Protecting Yourself From The Other Side’s Bankruptcy
If you are about to contract with someone else or another company, you may want to make sure that the other side fulfills its contractual obligations. Yes, you can put in the contract any penalty you want (within reason), and can sue if the other side doesn’t abide by their obligations…but what about bankruptcy? You don’t want the other side never fulfilling their obligations because they file for bankruptcy.
Ipso Facto Clauses
There are really two kinds of what are known as “ipso facto” clauses.
The first kind of clause is one that says that even if the other side is in compliance with an agreement, if that party should file for bankruptcy—even if the bankruptcy is unrelated to your contract—that the mere act of filing for bankruptcy will be considered an act of default, enabling you to enforce any default provisions that may be in the contract.
The other bankruptcy clause is one that says that any debt or obligation under a contract is not dischargeable in bankruptcy.
Other clauses may require that parties to a contract waive rights they would otherwise have in bankruptcy courts. For example, saying that the bankruptcy automatic stay won’t apply, or that you will be able to access the debtor’s assets, that you normally wouldn’t be able to access in bankruptcy law.
But these clauses are usually not good ways to protect you or your business, because they generally are unenforceable. When someone (or a company) files for bankruptcy, their property is no longer theirs—it is property of the bankruptcy estate. That means that you can’t just say that they still have to pay a debt, even after bankruptcy. You can’t tell the bankruptcy court what it can and can’t do with its property.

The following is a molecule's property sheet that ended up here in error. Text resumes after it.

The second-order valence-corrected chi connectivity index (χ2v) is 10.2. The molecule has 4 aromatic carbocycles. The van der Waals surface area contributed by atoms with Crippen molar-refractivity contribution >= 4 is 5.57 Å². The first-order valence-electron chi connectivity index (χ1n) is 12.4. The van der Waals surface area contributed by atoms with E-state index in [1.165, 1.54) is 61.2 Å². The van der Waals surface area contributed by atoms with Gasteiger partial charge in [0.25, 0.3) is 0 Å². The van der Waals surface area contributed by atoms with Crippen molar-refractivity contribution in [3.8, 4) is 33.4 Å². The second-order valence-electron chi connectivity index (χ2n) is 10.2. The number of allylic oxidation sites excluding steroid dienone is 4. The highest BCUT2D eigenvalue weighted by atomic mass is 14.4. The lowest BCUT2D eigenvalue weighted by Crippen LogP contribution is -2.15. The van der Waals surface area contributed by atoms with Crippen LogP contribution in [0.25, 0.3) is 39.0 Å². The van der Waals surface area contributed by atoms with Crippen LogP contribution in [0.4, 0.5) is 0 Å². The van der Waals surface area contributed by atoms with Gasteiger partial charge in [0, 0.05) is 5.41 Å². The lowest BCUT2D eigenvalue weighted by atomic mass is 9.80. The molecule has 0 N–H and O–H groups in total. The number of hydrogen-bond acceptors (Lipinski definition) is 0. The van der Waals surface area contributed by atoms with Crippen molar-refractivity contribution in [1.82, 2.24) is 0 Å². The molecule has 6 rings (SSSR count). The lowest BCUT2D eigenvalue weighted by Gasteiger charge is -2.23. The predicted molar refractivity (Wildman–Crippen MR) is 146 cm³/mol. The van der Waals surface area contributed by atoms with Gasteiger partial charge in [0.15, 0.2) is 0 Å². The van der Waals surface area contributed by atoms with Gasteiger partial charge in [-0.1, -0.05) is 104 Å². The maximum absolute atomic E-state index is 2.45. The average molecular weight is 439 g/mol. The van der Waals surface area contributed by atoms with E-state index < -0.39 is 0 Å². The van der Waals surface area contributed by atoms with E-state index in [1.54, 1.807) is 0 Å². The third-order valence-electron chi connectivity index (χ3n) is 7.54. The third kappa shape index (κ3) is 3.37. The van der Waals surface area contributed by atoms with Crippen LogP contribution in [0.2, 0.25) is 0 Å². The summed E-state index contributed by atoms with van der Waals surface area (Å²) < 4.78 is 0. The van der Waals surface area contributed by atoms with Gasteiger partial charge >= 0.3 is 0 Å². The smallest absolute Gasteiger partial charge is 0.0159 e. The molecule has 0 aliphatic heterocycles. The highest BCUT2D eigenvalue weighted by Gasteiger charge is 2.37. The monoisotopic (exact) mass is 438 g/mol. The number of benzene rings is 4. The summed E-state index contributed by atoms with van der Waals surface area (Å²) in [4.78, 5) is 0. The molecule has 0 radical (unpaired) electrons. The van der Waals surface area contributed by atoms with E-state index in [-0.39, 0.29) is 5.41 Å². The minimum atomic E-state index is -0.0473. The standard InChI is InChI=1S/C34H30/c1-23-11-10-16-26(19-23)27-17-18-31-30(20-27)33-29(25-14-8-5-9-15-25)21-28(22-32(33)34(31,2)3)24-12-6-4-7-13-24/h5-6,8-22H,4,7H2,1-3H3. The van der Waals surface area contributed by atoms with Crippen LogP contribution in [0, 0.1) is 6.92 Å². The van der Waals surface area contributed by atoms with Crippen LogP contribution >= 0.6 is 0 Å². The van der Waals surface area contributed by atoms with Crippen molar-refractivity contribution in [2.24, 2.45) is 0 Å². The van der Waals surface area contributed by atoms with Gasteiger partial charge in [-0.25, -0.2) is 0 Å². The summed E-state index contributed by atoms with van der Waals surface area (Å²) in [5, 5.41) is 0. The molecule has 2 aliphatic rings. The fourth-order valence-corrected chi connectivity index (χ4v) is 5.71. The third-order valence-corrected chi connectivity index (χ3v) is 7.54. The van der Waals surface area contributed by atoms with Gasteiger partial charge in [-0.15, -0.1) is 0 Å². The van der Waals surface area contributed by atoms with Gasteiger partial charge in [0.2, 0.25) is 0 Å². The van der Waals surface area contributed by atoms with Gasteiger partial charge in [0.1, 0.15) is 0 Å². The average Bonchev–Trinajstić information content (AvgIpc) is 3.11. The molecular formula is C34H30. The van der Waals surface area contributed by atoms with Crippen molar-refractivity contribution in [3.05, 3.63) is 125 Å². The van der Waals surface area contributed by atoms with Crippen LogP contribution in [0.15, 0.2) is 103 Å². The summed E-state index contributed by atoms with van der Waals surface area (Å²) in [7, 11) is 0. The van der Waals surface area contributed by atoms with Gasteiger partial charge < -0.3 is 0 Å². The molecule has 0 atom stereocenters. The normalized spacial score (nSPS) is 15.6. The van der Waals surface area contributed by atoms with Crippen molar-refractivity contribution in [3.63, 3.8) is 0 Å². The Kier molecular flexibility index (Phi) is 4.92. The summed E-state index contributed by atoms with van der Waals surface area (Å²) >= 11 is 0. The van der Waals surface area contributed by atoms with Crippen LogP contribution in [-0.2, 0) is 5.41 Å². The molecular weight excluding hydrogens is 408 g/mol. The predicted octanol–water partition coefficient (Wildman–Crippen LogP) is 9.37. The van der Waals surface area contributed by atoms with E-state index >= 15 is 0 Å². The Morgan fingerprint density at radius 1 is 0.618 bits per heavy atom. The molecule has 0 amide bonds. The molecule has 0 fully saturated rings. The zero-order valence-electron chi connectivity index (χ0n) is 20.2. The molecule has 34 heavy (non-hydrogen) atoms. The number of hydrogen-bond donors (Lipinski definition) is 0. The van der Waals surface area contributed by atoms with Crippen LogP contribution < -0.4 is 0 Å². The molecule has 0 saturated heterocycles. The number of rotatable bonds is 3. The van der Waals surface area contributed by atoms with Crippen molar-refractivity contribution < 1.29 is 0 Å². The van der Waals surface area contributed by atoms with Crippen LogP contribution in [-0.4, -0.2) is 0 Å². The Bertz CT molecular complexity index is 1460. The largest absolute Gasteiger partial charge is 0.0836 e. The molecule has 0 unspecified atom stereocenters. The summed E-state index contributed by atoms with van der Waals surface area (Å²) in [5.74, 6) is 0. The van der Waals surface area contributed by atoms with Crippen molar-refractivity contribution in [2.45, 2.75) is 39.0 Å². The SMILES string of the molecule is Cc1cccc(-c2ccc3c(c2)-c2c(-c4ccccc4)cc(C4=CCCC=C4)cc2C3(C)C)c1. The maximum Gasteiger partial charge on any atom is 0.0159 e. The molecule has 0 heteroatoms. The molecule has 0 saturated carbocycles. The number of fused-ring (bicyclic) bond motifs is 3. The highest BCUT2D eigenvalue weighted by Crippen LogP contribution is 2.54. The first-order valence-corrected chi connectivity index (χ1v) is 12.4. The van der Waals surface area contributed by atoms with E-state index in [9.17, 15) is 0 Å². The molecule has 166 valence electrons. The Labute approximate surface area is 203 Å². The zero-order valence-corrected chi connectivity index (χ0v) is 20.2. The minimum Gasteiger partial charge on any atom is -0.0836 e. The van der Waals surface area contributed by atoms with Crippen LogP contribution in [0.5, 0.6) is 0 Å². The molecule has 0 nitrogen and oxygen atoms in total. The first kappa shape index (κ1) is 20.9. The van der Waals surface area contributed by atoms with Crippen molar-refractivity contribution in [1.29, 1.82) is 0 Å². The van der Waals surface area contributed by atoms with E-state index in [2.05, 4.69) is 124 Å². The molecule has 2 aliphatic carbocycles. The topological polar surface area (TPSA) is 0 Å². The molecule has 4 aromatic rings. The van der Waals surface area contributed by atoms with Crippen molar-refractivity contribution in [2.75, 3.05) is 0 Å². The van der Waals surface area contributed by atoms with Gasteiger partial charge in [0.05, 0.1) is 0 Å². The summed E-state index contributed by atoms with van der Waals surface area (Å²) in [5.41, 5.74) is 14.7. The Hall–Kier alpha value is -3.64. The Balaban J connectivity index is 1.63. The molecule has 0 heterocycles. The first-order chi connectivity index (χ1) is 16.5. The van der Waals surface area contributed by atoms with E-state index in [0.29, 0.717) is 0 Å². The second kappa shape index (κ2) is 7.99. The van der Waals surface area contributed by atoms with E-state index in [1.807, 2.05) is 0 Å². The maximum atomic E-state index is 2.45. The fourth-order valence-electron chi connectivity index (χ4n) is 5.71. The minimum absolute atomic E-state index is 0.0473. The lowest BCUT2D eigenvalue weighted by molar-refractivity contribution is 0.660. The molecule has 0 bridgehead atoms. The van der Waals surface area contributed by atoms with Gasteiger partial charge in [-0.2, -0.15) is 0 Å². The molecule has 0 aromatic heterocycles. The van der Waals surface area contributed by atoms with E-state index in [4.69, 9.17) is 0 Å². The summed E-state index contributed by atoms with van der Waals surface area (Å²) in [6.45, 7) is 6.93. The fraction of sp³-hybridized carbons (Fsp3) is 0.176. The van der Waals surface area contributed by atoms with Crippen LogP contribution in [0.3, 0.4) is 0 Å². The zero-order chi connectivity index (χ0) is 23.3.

Bankruptcy courts also want to make sure that debtors get a fresh start after their bankruptcy. This means that you can’t just contract and make a debt nondischargeable.
You can use some strategies to protect yourself or your company, in the event that you are concerned the other side that you are contracting with may be a bankruptcy risk.
You should always assess the possibility that a company could declare bankruptcy before you contract with them.
Another way of protecting yourself is by making yourself a secured creditor—that is, having provisions in your contract that comply with the Uniform Commercial Code that properly secures some of the debtor’s property. This won’t stop a bankruptcy, but secured creditors don’t lose their security in most bankruptcy cases.
You also have the right to intervene in a bankruptcy, if you feel that the debtor committed a fraud, or incurred a debt knowing that they would file a bankruptcy. In a Chapter 11, you may even have a fighting chance of still getting paid some of what you may be owed.
We can help review and negotiate your business contracts and agreements. Call the West Palm Beach business litigation lawyers at Pike & Lustig for help today.